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Lord of the Flies

Lord of the Flies

by William Golding

Analysis: Setting

Where It All Goes Down

An Uninhabited Island in the Pacific Ocean

Lord of the Flies takes place on an uninhabited island in the Pacific Ocean, at an unknown—but probably 1950ish—year during a fictional atomic war. And what an island it is. We don't find out much about the scenery until the boys do, so we get the same thrill of exploration and satisfaction of discovery.

All we know when we start is that the boys have crash-landed into "the jungle" and Ralph is heading toward "the lagoon" (1.1). The shore of the lagoon is lined with palm trees, which sounds all pool cabana and pink-umbrella drinks. But don't be fooled by this false sense of security—there's a lot more to the island than relaxing waterside views. Ralph looks out over the lagoon towards a "coral reef" and, beyond that, the "dark blue" of the "open sea." Behind him is the "darkness of the forest proper" (1.50). Are you getting all this? We have a dark scary forest (danger), a bright "shimmering" lagoon (excitement), and a wide open sea (isolation).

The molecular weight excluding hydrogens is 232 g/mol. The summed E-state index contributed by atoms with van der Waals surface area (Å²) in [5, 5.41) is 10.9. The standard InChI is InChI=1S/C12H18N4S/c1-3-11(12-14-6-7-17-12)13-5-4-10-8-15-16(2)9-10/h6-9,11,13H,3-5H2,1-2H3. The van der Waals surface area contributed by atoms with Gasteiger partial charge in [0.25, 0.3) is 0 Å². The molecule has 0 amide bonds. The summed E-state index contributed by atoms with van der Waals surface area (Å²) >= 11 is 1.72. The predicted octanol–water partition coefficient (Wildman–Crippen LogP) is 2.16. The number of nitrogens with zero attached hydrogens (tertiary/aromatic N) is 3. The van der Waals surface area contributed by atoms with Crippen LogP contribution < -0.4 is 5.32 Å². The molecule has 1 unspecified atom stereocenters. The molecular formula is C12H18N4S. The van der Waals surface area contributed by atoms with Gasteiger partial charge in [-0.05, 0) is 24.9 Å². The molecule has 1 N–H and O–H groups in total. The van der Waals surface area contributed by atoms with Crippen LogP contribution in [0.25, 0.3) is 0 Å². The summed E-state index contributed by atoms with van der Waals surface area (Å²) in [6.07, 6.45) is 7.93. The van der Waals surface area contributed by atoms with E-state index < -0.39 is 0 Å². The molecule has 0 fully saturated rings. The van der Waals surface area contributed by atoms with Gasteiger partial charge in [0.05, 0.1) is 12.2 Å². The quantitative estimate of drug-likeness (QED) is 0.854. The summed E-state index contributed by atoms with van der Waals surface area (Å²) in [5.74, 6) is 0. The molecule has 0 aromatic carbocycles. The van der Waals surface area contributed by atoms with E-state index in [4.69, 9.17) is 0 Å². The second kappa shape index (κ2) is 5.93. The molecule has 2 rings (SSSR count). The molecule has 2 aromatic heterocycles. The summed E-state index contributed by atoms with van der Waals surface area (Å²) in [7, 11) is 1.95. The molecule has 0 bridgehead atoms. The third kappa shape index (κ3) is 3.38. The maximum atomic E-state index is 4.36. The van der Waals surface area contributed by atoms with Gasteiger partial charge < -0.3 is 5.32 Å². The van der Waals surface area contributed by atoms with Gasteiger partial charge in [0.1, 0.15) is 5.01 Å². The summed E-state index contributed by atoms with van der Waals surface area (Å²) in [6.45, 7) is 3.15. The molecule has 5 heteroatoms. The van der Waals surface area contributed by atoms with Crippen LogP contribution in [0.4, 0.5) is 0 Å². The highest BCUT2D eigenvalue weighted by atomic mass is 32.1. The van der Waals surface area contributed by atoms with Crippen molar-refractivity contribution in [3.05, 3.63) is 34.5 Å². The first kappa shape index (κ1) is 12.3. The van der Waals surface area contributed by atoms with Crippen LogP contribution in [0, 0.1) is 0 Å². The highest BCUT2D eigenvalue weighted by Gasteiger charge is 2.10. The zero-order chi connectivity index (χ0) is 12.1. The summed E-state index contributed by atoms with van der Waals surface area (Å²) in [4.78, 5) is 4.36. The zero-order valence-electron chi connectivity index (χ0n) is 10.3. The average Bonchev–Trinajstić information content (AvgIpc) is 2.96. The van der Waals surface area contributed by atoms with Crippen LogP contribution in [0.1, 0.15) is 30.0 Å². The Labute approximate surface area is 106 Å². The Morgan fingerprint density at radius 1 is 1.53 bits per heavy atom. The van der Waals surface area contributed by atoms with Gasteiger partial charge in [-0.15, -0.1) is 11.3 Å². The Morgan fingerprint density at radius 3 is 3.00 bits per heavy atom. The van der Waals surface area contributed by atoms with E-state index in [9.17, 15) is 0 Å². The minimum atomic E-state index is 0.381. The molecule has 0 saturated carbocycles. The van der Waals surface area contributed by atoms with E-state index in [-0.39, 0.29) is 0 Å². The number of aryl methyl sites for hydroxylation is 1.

When Ralph, Jack, and Simon get around to looking about, they head to the closest end of the island, only to find they can't see around the corner because there isn't one; rather, it's a gradual curve. They endeavor to climb the mountain, using a series of "pink rocks" that wind through "the looped fantasy of the forest creepers" and thinking that animals, not people, made this quasi-path. They come to an opening, and now that they are high above the rest of the island, excitedly push a rock that falls through the air and "smash[es] a deep hole in the canopy of the forest" (1).

When the boys can finally see the whole island, they notice on the far side "another island; a rock, almost detached, standing like a fort, facing them." (This is the Castle Rock we'll see later, so get out your highlighters.) A reef encloses one side of the island, about a mile away from and parallel to "their beach."

That's right, "their" beach. Already they've started taking possession of the island. The boys have taken advantage of the naturally occurring structures on the island (reefs, mountains, platforms) and imposed their own system on it. Eventually they impose another human legacy on it: fire. The boys move seamlessly from working in harmony with the island to accidentally kind of, you know, burning it up. By the end of the story, the island isn't a deserted Eden; it's a populated dystopia—just like, we think Golding is saying, every beautiful, natural place that man settles.

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